A Pastor's Review of Unplanned: Uncertain of its Own Message

Unplanned is a movie based on the true story of Abby Johnson, the former Planned Parenthood director who famously became pro-life. The movie is produced by PureFlix, creators of such films like God's Not Dead, Mom's Night Out, The Case for Christ, and several rapture movies. Unplanned stars Ashley Bratcher as Abby Johnson, Brooks Ryan as Abby's husband, Doug, and Robia Scott as the wicked witch of the south. As far as the story goes, I rather liked the movie, but it was a hard watch. The violence of abortion is portrayed with chilling effect.

With the formalities out of the way, let me be upfront about two things. First, the R-rating on Unplanned is deserved. I know the film's promoters made a big deal about the MPAA slapping an R-rating on their movie. Charisma News called the rating "devious." An award-winning producer of Schindler's List called it "biased." If the outrage was expressed to hype the movie and get attention, more power to them, I guess. But the MPAA should be applauded for their decision. I'll come back to this later.

The second thing I want to be upfront about is this—the gospel is not in this movie. This is a pro-life film more than it is a Christian film, and those two things are not synonymous. The God-fearing Christian cherishes all human life as sacred from conception to natural death. But not all who call themselves pro-life are Christians. While the movie might win some people to the pro-life side of the political aisle, no one will leave the theater a Christian because no one will have heard the gospel.

Unplanned pulls back the curtain on many of the horrors of the abortion industry, and I appreciate that. At the same time, the filmmakers are confused about their own message, and that's evident within the story itself.

Abortion is murder. That's what you will see in the movie—the dramatic portrayal of babies being killed. The visuals and sounds are disturbing. You will witness at least two babies being aborted. Of course, what you're watching is cinematic drama, made up of make-up and special effects, music and tension. But it's depicting something very real, done thousands of times a day in America. Roughly 3,000 unborn children are killed daily. One Planned Parenthood clinic murders as many as three-dozen babies per day.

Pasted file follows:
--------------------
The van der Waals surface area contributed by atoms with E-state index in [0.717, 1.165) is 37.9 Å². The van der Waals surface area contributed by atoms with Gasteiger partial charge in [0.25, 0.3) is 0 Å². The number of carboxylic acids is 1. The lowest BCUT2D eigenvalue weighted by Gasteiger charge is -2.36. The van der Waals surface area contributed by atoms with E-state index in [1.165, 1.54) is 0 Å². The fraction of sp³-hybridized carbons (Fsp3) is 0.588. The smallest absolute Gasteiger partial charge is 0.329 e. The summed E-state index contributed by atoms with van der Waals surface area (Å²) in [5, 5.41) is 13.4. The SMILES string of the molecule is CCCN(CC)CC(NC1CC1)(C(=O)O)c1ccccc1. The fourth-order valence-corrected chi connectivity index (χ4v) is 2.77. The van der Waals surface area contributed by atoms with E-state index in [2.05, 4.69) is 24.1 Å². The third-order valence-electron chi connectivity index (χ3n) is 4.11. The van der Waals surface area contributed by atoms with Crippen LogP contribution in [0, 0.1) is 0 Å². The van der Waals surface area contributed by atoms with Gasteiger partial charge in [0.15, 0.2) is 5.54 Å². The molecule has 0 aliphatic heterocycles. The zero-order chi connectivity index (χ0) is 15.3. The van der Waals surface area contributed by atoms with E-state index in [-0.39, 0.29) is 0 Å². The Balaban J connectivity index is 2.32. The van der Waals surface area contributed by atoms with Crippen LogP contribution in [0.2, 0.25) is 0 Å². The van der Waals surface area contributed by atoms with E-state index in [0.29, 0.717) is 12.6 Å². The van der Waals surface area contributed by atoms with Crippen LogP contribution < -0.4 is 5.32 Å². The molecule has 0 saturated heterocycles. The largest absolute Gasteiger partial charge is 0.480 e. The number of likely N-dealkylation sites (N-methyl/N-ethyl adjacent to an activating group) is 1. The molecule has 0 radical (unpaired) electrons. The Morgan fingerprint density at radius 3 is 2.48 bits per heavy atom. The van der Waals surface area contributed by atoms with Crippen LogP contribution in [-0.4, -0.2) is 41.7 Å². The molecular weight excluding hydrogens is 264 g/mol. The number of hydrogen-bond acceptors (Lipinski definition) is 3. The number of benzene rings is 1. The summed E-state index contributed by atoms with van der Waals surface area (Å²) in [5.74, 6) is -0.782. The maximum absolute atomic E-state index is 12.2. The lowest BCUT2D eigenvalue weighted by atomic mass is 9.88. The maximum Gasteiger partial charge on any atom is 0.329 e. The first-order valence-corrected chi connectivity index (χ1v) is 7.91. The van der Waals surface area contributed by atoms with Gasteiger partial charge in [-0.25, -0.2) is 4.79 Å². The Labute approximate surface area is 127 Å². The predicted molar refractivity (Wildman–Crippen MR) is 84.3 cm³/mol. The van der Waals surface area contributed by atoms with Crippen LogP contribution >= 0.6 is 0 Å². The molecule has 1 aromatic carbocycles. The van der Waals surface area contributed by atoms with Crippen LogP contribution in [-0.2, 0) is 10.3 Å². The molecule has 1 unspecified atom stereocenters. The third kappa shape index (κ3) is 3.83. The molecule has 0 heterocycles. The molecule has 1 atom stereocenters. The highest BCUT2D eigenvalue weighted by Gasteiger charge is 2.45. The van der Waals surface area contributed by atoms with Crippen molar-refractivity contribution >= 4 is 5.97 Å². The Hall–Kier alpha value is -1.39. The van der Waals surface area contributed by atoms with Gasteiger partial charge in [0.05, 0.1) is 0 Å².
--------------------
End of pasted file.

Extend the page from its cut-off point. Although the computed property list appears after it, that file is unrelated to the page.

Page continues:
The first abortion is within the first ten minutes of the film. It is what's called a D&C abortion, or an abortion by suction catheter. You will see hoses and tubes and containers fill up with blood and organs as a 13-week-old baby is being pulled part, all while watching the child squirm in the womb on an ultrasound screen. The story goes that this was the abortion that pushed Abby Johnson over the edge from pro-abortion to pro-life. It is a difficult scene to watch—even more-so when you know this is something that really happens.

Before the scene began, a father sitting one row back from me realized what was about to occur. He quickly took up his son, about 7 or 8 years old, and rushed him out of the theater. I don't think he returned. Really, don't bring your kids to this movie until you've seen it first. (I saw another person leave after the scene was over, and another two people left in the second abortion scene.)

The second abortion happens about ten minutes later. I thought this scene was more difficult than the first. It shows what RU-486, or the abortion pill, does to a woman, and it's not pretty. You will see a woman have her abortion (painfully) in the shower, and in a sobbing mess she tries to pick up pieces of her aborted child. At the close of the scene, the camera pans up and away from the bathroom, and you see blood in the shower and in the toilet, on the woman and on the floor.